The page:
Hackers always seem to have an edge no matter how hard we put in. In a hypothetical game of chess, they would be ahead of at least one or two moves, able to predict what others will do, and immediately find adequate countermeasures. So when we need to find countermeasures to protect our privacy, we need to know where the attacks can come from.
And the smartphone is one of the most used tools to “spy on us” or use softer language to keep track of our activities. Using sensors and hardware components inside it, a hacker could not only read our e-mail or access the photo gallery but also follow all our movements and know where we are and where we are heading. In short, if someone managed to sneak into the cell phone, he could understand everything (or almost) about our life.
How Can They Spy On Us With Their Smartphone?
Unlike what is believed, then, the digital attackers do not even have to work too hard to be able to steal information from “careless ” smartphones. Below we will see how they can spy on us with their smartphone without our suspicion about what is happening. On the contrary, most of the time, the user provides this information distractedly, thus making the game of digital pirates in search of data and information to resell on the dark web.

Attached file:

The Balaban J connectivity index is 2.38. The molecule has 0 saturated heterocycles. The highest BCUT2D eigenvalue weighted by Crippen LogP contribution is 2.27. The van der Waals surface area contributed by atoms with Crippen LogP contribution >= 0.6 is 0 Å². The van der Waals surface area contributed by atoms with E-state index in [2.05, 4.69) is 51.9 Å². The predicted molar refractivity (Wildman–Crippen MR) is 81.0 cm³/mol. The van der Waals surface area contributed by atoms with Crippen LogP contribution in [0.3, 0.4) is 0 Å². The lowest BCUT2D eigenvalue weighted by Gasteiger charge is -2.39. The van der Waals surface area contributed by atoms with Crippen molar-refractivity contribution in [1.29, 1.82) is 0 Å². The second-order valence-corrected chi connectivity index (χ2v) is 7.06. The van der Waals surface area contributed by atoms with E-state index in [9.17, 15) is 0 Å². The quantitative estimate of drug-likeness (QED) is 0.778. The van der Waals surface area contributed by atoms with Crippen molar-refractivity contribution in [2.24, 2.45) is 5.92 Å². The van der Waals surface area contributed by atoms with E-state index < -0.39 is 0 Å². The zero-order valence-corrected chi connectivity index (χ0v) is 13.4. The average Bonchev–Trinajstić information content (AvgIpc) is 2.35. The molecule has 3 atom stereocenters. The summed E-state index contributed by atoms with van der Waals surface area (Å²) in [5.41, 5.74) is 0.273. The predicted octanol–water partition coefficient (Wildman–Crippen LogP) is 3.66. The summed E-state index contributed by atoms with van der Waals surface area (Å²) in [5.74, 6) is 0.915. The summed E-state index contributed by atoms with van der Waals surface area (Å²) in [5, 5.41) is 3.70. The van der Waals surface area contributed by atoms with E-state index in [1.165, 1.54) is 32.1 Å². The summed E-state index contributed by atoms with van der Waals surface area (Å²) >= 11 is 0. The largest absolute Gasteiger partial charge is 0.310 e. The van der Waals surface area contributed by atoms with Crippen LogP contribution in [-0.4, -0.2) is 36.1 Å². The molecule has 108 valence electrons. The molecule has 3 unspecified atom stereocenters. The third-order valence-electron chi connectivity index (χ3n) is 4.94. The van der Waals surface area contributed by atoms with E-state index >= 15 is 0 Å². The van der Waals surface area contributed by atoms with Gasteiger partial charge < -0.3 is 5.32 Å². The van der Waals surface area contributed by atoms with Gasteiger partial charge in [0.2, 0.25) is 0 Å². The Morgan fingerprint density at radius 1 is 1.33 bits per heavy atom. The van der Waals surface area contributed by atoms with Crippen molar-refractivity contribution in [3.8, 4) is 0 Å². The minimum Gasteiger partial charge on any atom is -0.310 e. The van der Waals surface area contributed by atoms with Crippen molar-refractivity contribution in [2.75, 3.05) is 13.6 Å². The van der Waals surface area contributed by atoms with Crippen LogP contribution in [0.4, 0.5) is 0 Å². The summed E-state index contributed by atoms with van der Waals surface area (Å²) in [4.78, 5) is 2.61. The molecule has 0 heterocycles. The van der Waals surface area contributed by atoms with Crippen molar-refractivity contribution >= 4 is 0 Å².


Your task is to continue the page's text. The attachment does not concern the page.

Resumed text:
Log In On The Web
Every time we log in to Facebook, Gmail, or any other online service, the service manager will be able to find out (albeit broadly) the location from which we connect. These are not extremely precise data, but they will allow us to provide more or less valuable “accessory“ services. By exploiting this data, for example, social networks or email platforms will be able to recognize unauthorized access and report them to us. At the same time, however, this allows the manager to know our movements and where we are every time we use the service. In this way, for example, it will be able to show us geo-localized advertisements referring to services or activities in our vicinity.
While it may seem harmless to most people, you are giving away precious personal information when you tag a photo (either by adding the name or the location you are in). In particular, it is good to think about it before ordering pictures that we will then share publicly: many thieves (the real ones, not cyber pirates) scan the net in search of people on vacation to be able to present themselves at home and act undisturbed.
How often, while we are on vacation, do we search for places or cafes with public and accessible Wi-Fi networks to have a stable connection without the risk of exceeding the Giga threshold of our tariff plan? Here, when we do, let’s remember that the relationship is not exactly free. We pay for it with our personal information such as e-mail address or mobile number (the data used to log in), where we are most often, and so on. This information is then used to show us advertisements related to our preferences and habits the next time we connect. This, of course, assuming the security of Wi-Fi hotspots: as you know,
Turning On The Smartphone
Even if we were to turn off GPS and any other form of geolocation, our smartphone would still be traceable and locatable. How? Thanks to the cellular network, of course. To work perfectly, the cellular network must be able to precisely locate where the receiving devices are located (the so-called triangulation). In this way, it will be able to set the time of the phones, have them connected to the nearest tower ( with the strongest signal), and much more.
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